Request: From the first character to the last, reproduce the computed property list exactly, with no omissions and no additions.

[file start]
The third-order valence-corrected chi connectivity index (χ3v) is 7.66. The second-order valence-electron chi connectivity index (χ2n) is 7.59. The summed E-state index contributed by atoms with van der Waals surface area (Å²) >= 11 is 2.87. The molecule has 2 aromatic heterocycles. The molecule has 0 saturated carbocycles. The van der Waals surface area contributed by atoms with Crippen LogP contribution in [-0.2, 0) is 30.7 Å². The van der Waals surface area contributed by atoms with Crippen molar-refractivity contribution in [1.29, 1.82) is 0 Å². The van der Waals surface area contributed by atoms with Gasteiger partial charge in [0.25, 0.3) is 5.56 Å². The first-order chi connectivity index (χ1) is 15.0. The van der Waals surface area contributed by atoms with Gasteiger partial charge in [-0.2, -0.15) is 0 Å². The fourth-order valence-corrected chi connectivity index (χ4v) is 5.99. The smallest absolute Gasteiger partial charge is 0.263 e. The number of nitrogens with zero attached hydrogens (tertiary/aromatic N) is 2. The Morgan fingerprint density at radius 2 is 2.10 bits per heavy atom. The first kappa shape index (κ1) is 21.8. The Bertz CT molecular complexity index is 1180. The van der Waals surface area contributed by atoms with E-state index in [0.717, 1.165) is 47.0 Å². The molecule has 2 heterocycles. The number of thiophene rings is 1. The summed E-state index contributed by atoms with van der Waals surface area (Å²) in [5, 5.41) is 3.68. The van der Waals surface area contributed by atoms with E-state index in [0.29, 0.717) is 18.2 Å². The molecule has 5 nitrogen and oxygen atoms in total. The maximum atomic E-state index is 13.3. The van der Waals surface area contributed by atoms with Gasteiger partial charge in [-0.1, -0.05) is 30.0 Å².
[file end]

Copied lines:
The third-order valence-corrected chi connectivity index (χ3v) is 7.66. The second-order valence-electron chi connectivity index (χ2n) is 7.59. The summed E-state index contributed by atoms with van der Waals surface area (Å²) >= 11 is 2.87. The molecule has 2 aromatic heterocycles. The molecule has 0 saturated carbocycles. The van der Waals surface area contributed by atoms with Crippen LogP contribution in [-0.2, 0) is 30.7 Å². The van der Waals surface area contributed by atoms with Crippen molar-refractivity contribution in [1.29, 1.82) is 0 Å². The van der Waals surface area contributed by atoms with Gasteiger partial charge in [0.25, 0.3) is 5.56 Å². The first-order chi connectivity index (χ1) is 15.0. The van der Waals surface area contributed by atoms with Gasteiger partial charge in [-0.2, -0.15) is 0 Å². The fourth-order valence-corrected chi connectivity index (χ4v) is 5.99. The smallest absolute Gasteiger partial charge is 0.263 e. The number of nitrogens with zero attached hydrogens (tertiary/aromatic N) is 2. The Morgan fingerprint density at radius 2 is 2.10 bits per heavy atom. The first kappa shape index (κ1) is 21.8. The Bertz CT molecular complexity index is 1180. The van der Waals surface area contributed by atoms with E-state index in [0.717, 1.165) is 47.0 Å². The molecule has 2 heterocycles. The number of thiophene rings is 1. The summed E-state index contributed by atoms with van der Waals surface area (Å²) in [5, 5.41) is 3.68. The van der Waals surface area contributed by atoms with E-state index in [0.29, 0.717) is 18.2 Å². The molecule has 5 nitrogen and oxygen atoms in total. The maximum atomic E-state index is 13.3. The van der Waals surface area contributed by atoms with Gasteiger partial charge in [-0.1, -0.05) is 30.0 Å².